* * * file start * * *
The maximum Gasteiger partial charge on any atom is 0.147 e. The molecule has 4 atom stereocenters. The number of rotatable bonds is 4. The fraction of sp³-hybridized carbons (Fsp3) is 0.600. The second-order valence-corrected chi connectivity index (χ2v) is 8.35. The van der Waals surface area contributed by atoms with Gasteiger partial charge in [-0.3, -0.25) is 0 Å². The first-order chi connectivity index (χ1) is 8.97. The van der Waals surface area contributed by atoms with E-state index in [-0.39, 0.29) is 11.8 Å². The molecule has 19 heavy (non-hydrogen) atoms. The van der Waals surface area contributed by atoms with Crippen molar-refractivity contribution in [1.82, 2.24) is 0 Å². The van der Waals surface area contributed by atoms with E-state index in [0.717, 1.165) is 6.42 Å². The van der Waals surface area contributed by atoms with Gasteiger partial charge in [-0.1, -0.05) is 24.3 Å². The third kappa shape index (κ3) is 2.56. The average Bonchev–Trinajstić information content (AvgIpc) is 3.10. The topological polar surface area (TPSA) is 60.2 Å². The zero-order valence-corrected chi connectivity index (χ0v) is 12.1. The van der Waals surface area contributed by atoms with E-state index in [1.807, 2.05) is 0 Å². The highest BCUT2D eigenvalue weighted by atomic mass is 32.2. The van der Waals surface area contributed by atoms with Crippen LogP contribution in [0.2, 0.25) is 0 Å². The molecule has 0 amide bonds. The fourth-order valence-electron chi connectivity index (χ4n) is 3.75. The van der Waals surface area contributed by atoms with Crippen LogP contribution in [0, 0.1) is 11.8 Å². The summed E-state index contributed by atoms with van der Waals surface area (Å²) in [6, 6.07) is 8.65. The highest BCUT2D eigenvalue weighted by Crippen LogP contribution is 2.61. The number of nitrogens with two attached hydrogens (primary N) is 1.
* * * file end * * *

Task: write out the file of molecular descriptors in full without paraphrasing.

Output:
The maximum Gasteiger partial charge on any atom is 0.147 e. The molecule has 4 atom stereocenters. The number of rotatable bonds is 4. The fraction of sp³-hybridized carbons (Fsp3) is 0.600. The second-order valence-corrected chi connectivity index (χ2v) is 8.35. The van der Waals surface area contributed by atoms with Gasteiger partial charge in [-0.3, -0.25) is 0 Å². The first-order chi connectivity index (χ1) is 8.97. The van der Waals surface area contributed by atoms with E-state index in [-0.39, 0.29) is 11.8 Å². The molecule has 19 heavy (non-hydrogen) atoms. The van der Waals surface area contributed by atoms with Crippen molar-refractivity contribution in [1.82, 2.24) is 0 Å². The van der Waals surface area contributed by atoms with E-state index in [0.717, 1.165) is 6.42 Å². The van der Waals surface area contributed by atoms with Gasteiger partial charge in [-0.1, -0.05) is 24.3 Å². The third kappa shape index (κ3) is 2.56. The average Bonchev–Trinajstić information content (AvgIpc) is 3.10. The topological polar surface area (TPSA) is 60.2 Å². The zero-order valence-corrected chi connectivity index (χ0v) is 12.1. The van der Waals surface area contributed by atoms with E-state index in [1.807, 2.05) is 0 Å². The highest BCUT2D eigenvalue weighted by atomic mass is 32.2. The van der Waals surface area contributed by atoms with Crippen LogP contribution in [0.2, 0.25) is 0 Å². The molecule has 0 amide bonds. The fourth-order valence-electron chi connectivity index (χ4n) is 3.75. The van der Waals surface area contributed by atoms with Crippen LogP contribution in [0, 0.1) is 11.8 Å². The summed E-state index contributed by atoms with van der Waals surface area (Å²) in [6, 6.07) is 8.65. The highest BCUT2D eigenvalue weighted by Crippen LogP contribution is 2.61. The number of nitrogens with two attached hydrogens (primary N) is 1.